AN INTRODUCTION TO BIOTECHNOLOGY

What is biotechnology? 
Contrary to its name, biotechnology is not a single technology. Rather it is a group of 
technologies that share two (common) characteristics -- working with living cells and their 

molecules and having a wide range of practice uses that can improve our lives. 
Biotechnology can be broadly defined as "using organisms or their products for commercial 
purposes." As such, (traditional) biotechnology has been practices since he beginning of records 
history. (It has been used to:) bake bread, brew alcoholic beverages, and breed food crops or 
domestic animals (2). But recent developments in molecular biology have given biotechnology 
new meaning, new prominence, and new potential. It is (modern) biotechnology that has 
captured the attention of the public. Modern biotechnology can have a dramatic effect on the 

world economy and society (3). 

One example of modern biotechnology is genetic engineering. Genetic engineering is the 
process of transferring individual genes between organisms or modifying the genes in an 
organism to remove or add a desired trait or characteristic. Examples of genetic engineering are 
described later in this document. Through genetic engineering, genetically modified crops or 
organisms are formed. These GM crops or GMOs are used to produce biotech-derived foods. It 
is this specific type of modern biotechnology, genetic engineering, that seems to generate the 
most attention and concern by consumers and consumer groups. What is interesting is that 
modern biotechnology is far more precise than traditional forms of biotechnology and so is 

viewed by some as being far safer.)

How does modern biotechnology work? 

All organisms are made up of cells that are programmed by the same basic genetic material, 
called DNA (deoxyribonucleic acid). Each unit of DNA is made up of a combination of the 
following nucleotides -- adenine (A), guanine (G), thymine (T), and cytosine (D) -- as well as a 
sugar and a phosphate. These nucleotides pair up into strands that twist together into a spiral 

structure call a "double helix." This double helix is DNA. Segments of the DNA tell individual  cells how to produce specific proteins. These segments are genes. It is the presence or absence 
of the specific protein that gives an organism a trait or characteristic. More than 10,000 different 
genes are found in most plant and animal species. This total set of genes for an organism is 
organized into chromosomes within the cell nucleus. The process by which a multicellular 
organism develops from a single cell through an embryo stage into an adult is ultimately 
controlled by the genetic information of the cell, as well as interaction of genes and gene 
products with environmental factors. (5) 
When cells reproduce, the DNA strands of the double helix separate. Because nucleotide A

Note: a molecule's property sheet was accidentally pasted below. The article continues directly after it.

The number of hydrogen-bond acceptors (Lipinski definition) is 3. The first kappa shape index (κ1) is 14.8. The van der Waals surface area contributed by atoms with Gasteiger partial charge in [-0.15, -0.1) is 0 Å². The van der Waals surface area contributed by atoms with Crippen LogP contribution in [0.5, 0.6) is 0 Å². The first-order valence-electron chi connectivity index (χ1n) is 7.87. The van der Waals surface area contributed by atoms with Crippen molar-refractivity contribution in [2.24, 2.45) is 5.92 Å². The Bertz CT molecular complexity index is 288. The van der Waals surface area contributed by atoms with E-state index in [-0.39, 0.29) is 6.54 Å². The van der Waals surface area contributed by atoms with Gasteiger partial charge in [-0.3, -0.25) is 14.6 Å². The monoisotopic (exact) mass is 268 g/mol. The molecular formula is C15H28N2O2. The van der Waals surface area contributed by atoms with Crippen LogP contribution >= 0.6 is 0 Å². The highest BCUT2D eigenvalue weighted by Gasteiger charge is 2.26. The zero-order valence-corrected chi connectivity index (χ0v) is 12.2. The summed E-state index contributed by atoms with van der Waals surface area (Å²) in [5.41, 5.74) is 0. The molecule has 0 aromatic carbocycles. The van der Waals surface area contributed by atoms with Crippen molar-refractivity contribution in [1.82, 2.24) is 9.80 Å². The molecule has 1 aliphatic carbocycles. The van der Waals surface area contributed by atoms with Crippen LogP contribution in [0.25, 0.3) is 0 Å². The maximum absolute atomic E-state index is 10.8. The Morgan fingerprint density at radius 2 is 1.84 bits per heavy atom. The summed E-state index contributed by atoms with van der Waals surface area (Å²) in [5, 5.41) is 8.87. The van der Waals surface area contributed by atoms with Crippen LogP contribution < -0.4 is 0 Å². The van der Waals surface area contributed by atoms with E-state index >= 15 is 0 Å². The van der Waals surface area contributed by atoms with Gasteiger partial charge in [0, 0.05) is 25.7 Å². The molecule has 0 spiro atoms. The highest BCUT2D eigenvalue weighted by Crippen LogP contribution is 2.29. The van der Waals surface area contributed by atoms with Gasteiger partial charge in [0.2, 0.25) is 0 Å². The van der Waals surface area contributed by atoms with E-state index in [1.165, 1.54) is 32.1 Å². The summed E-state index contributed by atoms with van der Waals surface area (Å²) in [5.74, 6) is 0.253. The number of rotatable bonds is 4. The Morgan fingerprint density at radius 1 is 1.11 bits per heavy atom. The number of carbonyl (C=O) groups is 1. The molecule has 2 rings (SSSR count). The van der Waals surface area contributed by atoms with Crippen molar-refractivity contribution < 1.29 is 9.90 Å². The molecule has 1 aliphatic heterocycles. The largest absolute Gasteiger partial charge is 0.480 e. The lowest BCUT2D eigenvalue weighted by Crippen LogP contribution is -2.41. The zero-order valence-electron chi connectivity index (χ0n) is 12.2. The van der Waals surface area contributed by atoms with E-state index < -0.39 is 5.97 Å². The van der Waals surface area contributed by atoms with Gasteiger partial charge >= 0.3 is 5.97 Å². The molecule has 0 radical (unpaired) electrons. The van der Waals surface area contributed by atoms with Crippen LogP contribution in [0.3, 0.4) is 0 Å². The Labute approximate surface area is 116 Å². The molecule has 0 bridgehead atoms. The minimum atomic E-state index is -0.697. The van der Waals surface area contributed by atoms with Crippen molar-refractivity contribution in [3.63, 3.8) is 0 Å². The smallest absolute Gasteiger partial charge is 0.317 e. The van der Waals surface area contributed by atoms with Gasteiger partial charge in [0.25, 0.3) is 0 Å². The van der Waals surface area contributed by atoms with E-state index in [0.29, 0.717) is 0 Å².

always pairs with T and G always pairs with C, each DNA strand serves as a precise blueprint 
for a specific protein. Except for mutations or mistakes in the replication process, a single cell is 
equipped with the information to replicate into millions of identical cells. Because all organisms 
are made up of the same type of genetic material (nucleotides A, T, G, and C), biotechnologists 
use enzymes to cut and remove DNA segments from one organism and recombine it with DNA 
in another organism. This is called recombinant DNA (rDNA) technology, and it is one of the 
basic tools of modern biotechnology (6). rDNA technology is the laboratory manipulation of 
DNA in which DNA, or fragments of DNA from different sources, are cut and recombined using 
enzymes. This recombinant DNA is then inserted into a living organism. rDNA technology is 
usually used synonymously with genetic engineering. rDNA technology allows researchers to 
move genetic information between unrelated organisms to produce desired products or 

characteristics or to eliminate undesirable characteristics. 

Genetic engineering is the technique of removing, modifying or adding genes to a DNA 
molecule in order to change the information it contains. By changing this information, genetic 
engineering changes the type or amount of proteins an organism is capable of producing. Genetic 
engineering is used in the production of drugs, human gene therapy, and the development of 
improved plants (2). For example, an “insect protection” gene (Bt) has been inserted into several 
crops - corn, cotton, and potatoes - to give farmers new tools for integrated pest management. Bt 
corn is resistant to European corn borer. This inherent resistance thus reduces a farmers pesticide 
use for controlling European corn borer, and in turn requires less chemicals and potentially 

provides higher yielding Agricultural Biotechnology. 
Although major genetic improvements have been made in crops, progress in conventional 
breeding programs has been slow. In fact, most crops grown in the US produce less than their 
full genetic potential. These shortfalls in yield are due to the inability of crops to tolerate or adapt 
to environmental stresses, pests, and diseases. For example, some of the world's highest yields of